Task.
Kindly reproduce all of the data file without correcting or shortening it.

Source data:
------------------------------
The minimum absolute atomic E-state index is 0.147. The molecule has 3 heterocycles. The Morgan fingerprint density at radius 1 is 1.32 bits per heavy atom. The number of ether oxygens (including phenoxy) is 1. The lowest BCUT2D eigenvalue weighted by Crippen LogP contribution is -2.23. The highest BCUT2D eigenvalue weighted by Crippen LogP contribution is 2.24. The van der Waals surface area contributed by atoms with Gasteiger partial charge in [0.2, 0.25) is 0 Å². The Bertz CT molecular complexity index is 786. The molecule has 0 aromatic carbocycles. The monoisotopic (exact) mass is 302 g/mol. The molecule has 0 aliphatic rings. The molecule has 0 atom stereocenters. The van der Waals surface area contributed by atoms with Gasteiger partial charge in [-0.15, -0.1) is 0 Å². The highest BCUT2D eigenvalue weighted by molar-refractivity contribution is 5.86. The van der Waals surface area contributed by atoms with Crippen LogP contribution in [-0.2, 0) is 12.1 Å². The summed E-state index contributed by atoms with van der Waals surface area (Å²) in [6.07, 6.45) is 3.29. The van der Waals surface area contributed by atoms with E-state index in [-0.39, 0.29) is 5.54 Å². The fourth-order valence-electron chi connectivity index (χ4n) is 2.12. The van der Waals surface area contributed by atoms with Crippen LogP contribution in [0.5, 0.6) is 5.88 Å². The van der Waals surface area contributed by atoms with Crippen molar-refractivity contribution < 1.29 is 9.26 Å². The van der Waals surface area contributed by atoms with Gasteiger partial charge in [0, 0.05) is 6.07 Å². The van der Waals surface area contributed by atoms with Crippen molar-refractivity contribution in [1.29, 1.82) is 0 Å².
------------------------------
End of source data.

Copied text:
The minimum absolute atomic E-state index is 0.147. The molecule has 3 heterocycles. The Morgan fingerprint density at radius 1 is 1.32 bits per heavy atom. The number of ether oxygens (including phenoxy) is 1. The lowest BCUT2D eigenvalue weighted by Crippen LogP contribution is -2.23. The highest BCUT2D eigenvalue weighted by Crippen LogP contribution is 2.24. The van der Waals surface area contributed by atoms with Gasteiger partial charge in [0.2, 0.25) is 0 Å². The Bertz CT molecular complexity index is 786. The molecule has 0 aromatic carbocycles. The monoisotopic (exact) mass is 302 g/mol. The molecule has 0 aliphatic rings. The molecule has 0 atom stereocenters. The van der Waals surface area contributed by atoms with Gasteiger partial charge in [-0.15, -0.1) is 0 Å². The highest BCUT2D eigenvalue weighted by molar-refractivity contribution is 5.86. The van der Waals surface area contributed by atoms with Crippen LogP contribution in [-0.2, 0) is 12.1 Å². The summed E-state index contributed by atoms with van der Waals surface area (Å²) in [6.07, 6.45) is 3.29. The van der Waals surface area contributed by atoms with E-state index in [-0.39, 0.29) is 5.54 Å². The fourth-order valence-electron chi connectivity index (χ4n) is 2.12. The van der Waals surface area contributed by atoms with Crippen LogP contribution in [0.5, 0.6) is 5.88 Å². The van der Waals surface area contributed by atoms with Crippen molar-refractivity contribution < 1.29 is 9.26 Å². The van der Waals surface area contributed by atoms with Gasteiger partial charge in [0, 0.05) is 6.07 Å². The van der Waals surface area contributed by atoms with Crippen molar-refractivity contribution in [1.29, 1.82) is 0 Å².